The Alt Weekly Roundup (8/22)

Posted: by The Editor

The Alternative Weekly Roundup is a column where our staff plugs a variety of new releases in a concise, streamlined format. Albums, singles, videos, and live sets. Check back each Monday to see what we were jamming the week prior.

Field Medic – “i think about you all the time”

Field Medic’s “i think about you all the time” is a lovely little snapshot of obsession. The breezy melody, acoustic strumming, and endearing lyrical turns like “I’m all twisted up like MC Escher / can’t find my way out / Labyrinth Bowie now / it’s bittersweet to remember” mark the tune as one of the moments on his upcoming record grow your hair long if you’re wanting to see something that you can change where the light manages to push through the more inward-gazing darkness that seeps through so many of the songs.

Aaron Eisenreich | @slobboyreject

Glassing – “Sulk”

“Sulk” is Glassing at their best. It perfectly balances the band’s sludgy and atmospheric tendencies, a blistering metal track that sounds like it’s unraveling at every moment.

Zac Djamoos | @gr8whitebison

Martha – “Baby, Does Your Heart Sink?”

Starting off with a winding riff that leads into the opening lines “cast your mind back as far as it will go / to the last time we were dancing at the Darkest Timeline Disco,” Martha’s new tune “Baby, Does Your Heart Sink?” is an instant classic. Everything that makes the band great is here in droves—the bummer chorus wrapped up in a sugary delivery, the sick, egoless guitar solo, and the overall feeling of joy that rises above the ubiquitous doom of modern life. It’s the third track off their upcoming record Please Don’t Take Me Back, which seems like it should be an absolute ripper.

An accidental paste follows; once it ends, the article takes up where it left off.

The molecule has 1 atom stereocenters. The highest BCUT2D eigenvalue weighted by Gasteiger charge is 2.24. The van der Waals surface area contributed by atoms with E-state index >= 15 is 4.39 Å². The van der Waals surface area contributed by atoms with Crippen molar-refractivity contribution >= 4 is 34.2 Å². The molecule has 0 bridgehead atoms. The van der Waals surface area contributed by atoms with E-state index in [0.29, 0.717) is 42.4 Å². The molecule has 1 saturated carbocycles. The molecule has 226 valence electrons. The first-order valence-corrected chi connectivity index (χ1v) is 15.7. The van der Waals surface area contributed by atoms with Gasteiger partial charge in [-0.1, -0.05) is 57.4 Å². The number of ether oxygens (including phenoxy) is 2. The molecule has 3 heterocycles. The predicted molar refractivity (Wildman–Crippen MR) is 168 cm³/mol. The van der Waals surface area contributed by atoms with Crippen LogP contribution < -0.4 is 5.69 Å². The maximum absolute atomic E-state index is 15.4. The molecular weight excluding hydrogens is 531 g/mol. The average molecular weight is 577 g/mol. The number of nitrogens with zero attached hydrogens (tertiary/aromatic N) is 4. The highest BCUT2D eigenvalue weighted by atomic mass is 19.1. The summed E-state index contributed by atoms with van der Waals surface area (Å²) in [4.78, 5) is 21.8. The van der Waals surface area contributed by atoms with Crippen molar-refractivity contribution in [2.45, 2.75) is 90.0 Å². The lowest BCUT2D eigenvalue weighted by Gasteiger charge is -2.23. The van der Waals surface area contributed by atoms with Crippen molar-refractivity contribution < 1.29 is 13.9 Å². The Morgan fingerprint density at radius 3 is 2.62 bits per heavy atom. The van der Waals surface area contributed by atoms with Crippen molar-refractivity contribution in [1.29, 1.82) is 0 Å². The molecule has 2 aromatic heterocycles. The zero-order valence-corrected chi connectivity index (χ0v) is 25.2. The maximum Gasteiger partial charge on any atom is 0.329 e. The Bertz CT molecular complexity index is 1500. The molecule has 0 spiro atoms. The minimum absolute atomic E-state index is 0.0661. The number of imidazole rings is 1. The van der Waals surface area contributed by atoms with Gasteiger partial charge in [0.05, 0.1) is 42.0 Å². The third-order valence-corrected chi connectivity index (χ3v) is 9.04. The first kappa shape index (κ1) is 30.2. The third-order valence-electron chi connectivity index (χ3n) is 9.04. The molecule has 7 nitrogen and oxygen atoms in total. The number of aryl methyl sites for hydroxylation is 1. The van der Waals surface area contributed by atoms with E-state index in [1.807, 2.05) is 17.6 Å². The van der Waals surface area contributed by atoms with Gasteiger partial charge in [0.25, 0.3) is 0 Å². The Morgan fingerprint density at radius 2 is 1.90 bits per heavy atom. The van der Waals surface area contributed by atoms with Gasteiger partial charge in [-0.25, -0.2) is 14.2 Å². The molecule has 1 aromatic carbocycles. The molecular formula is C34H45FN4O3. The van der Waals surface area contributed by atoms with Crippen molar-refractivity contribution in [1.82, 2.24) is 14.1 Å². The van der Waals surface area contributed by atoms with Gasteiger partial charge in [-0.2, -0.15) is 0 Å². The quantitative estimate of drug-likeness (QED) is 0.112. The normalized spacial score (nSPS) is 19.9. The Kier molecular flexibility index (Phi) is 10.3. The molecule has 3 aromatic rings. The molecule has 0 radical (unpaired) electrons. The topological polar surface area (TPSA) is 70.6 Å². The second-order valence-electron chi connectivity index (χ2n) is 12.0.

Aaron Eisenreich | @slobboyreject

Twain – “2 Lovers”

Twain’s new single is, well, beautiful. “2 Lovers” is a song that definitely feels rooted in a place. According to songwriter Matthew Davidson, “The bar in the song was called Manhattan Inn, in Greenpoint. I was briefly employed there as a bar-back. There was a beautiful room in the back with tables and benches against each wall and a fucked-up grand piano in the center of the room.” Davidson’s voice is the star here, floating through the air above the instrumentation that would fit very well into a movie soundtrack.

Jami Fowler | @audiocurio